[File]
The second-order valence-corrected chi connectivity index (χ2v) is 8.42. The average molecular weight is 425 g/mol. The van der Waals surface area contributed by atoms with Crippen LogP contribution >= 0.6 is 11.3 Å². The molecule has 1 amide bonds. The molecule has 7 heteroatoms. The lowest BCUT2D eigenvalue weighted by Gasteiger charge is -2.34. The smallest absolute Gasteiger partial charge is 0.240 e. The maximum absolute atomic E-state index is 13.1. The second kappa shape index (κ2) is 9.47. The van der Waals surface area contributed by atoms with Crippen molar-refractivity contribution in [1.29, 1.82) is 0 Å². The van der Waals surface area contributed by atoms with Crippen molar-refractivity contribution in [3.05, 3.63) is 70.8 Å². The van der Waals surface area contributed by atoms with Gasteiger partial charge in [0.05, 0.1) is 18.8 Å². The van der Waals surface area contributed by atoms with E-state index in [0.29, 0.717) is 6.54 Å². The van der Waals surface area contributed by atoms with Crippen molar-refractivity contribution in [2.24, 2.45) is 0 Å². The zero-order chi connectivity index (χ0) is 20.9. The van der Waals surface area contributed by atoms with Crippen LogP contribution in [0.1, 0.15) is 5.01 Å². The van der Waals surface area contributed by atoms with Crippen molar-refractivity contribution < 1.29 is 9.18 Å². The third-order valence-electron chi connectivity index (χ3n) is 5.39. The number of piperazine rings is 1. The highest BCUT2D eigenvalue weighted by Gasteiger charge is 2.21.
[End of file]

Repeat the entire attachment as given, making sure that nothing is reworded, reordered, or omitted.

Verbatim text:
The second-order valence-corrected chi connectivity index (χ2v) is 8.42. The average molecular weight is 425 g/mol. The van der Waals surface area contributed by atoms with Crippen LogP contribution >= 0.6 is 11.3 Å². The molecule has 1 amide bonds. The molecule has 7 heteroatoms. The lowest BCUT2D eigenvalue weighted by Gasteiger charge is -2.34. The smallest absolute Gasteiger partial charge is 0.240 e. The maximum absolute atomic E-state index is 13.1. The second kappa shape index (κ2) is 9.47. The van der Waals surface area contributed by atoms with Crippen molar-refractivity contribution in [1.29, 1.82) is 0 Å². The van der Waals surface area contributed by atoms with Crippen molar-refractivity contribution in [3.05, 3.63) is 70.8 Å². The van der Waals surface area contributed by atoms with Gasteiger partial charge in [0.05, 0.1) is 18.8 Å². The van der Waals surface area contributed by atoms with E-state index in [0.29, 0.717) is 6.54 Å². The van der Waals surface area contributed by atoms with Crippen molar-refractivity contribution in [2.24, 2.45) is 0 Å². The zero-order chi connectivity index (χ0) is 20.9. The van der Waals surface area contributed by atoms with Crippen LogP contribution in [0.1, 0.15) is 5.01 Å². The van der Waals surface area contributed by atoms with Crippen molar-refractivity contribution < 1.29 is 9.18 Å². The third-order valence-electron chi connectivity index (χ3n) is 5.39. The number of piperazine rings is 1. The highest BCUT2D eigenvalue weighted by Gasteiger charge is 2.21.